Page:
You are going to want to track two temperatures while making halva: the heat of the tahini and the heat of the sugar syrup. The best way I’ve found to deal with this is to get two probe kitchen thermometers (the kind that have a wire running from the probe to the display). If you can, try to get thermometers that will allow you to set an alarm for either a maximum or minimum temperature (or both!); this will come in handy if you ever decide to make yogurt.

You want to have two good pots.

I strongly recommend investing a little bit into saucepans that are stainless steel, with a core of aluminum or copper for heat distribution. Good saucepans for this sort of thing should have the core metal in the sides of the pan, not just in a thick metal sandwich on the bottom of the pot. A good heavy pan with good heat conductivity characteristics will make a more stable platform for heating the sugar, and in turn will mean fewer surprises once the fun gets started.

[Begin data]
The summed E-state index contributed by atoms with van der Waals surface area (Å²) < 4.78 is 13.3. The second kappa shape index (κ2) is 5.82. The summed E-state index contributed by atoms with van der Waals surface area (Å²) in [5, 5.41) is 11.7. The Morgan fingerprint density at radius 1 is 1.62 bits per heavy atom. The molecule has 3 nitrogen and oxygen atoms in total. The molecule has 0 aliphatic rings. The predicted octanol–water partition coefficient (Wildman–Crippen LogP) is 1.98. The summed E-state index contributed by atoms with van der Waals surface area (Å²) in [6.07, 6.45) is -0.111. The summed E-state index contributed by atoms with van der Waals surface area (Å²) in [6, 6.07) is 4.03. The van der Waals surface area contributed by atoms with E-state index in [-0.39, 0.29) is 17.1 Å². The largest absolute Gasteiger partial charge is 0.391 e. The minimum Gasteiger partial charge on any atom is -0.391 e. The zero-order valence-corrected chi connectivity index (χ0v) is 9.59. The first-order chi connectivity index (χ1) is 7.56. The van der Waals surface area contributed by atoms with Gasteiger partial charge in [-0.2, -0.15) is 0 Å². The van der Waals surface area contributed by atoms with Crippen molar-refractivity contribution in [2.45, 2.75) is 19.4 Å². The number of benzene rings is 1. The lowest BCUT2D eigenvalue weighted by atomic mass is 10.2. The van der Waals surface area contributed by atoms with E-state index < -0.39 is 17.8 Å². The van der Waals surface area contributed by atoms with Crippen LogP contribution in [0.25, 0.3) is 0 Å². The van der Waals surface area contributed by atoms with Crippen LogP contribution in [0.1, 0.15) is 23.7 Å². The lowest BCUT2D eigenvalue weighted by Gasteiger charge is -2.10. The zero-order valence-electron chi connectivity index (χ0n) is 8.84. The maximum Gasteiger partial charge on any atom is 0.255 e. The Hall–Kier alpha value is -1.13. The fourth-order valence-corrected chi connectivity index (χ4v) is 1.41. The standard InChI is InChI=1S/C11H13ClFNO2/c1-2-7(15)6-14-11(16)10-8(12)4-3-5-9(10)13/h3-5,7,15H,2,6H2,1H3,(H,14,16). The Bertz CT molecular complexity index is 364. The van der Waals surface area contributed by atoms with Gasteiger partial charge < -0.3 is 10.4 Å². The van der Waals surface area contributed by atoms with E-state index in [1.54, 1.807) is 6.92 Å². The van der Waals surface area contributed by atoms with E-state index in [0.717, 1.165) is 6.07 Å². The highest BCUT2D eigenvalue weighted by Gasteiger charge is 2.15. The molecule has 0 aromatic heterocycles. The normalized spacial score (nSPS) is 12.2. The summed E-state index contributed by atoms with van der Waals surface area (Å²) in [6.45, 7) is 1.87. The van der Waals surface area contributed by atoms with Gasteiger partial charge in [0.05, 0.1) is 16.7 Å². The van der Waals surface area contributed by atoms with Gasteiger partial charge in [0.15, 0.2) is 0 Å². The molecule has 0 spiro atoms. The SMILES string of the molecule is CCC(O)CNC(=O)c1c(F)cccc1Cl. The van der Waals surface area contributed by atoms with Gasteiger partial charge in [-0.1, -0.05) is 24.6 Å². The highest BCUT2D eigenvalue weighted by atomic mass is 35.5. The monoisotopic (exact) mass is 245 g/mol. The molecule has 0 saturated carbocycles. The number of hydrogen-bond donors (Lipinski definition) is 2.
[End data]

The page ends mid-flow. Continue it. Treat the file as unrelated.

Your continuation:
If you have an electric range, you really want to have good pots. Better yet, you want to have a friend with a gas range in their kitchen. Or a friend who is a good rental agent.

Part of candy making is handling hot things with comfort and confidence. This is difficult if the thing you are holding is too hot for you to hold on to for longer than this sentence. I highly recommend getting oven mitts that have a surface augmented with silicone - this will allow you to get a firm grip on pots and such while putting together the halva.

You will need other stuff: you will need bowls, bowl scrapers, spoons, that sort of thing. If you want to get fancy, you can get a mold for your halva, but I just use a heat-resistant glass bowl to shape it into a dome. I line the bowl with plastic wrap first to make the halva easier to get out of the bowl in one piece.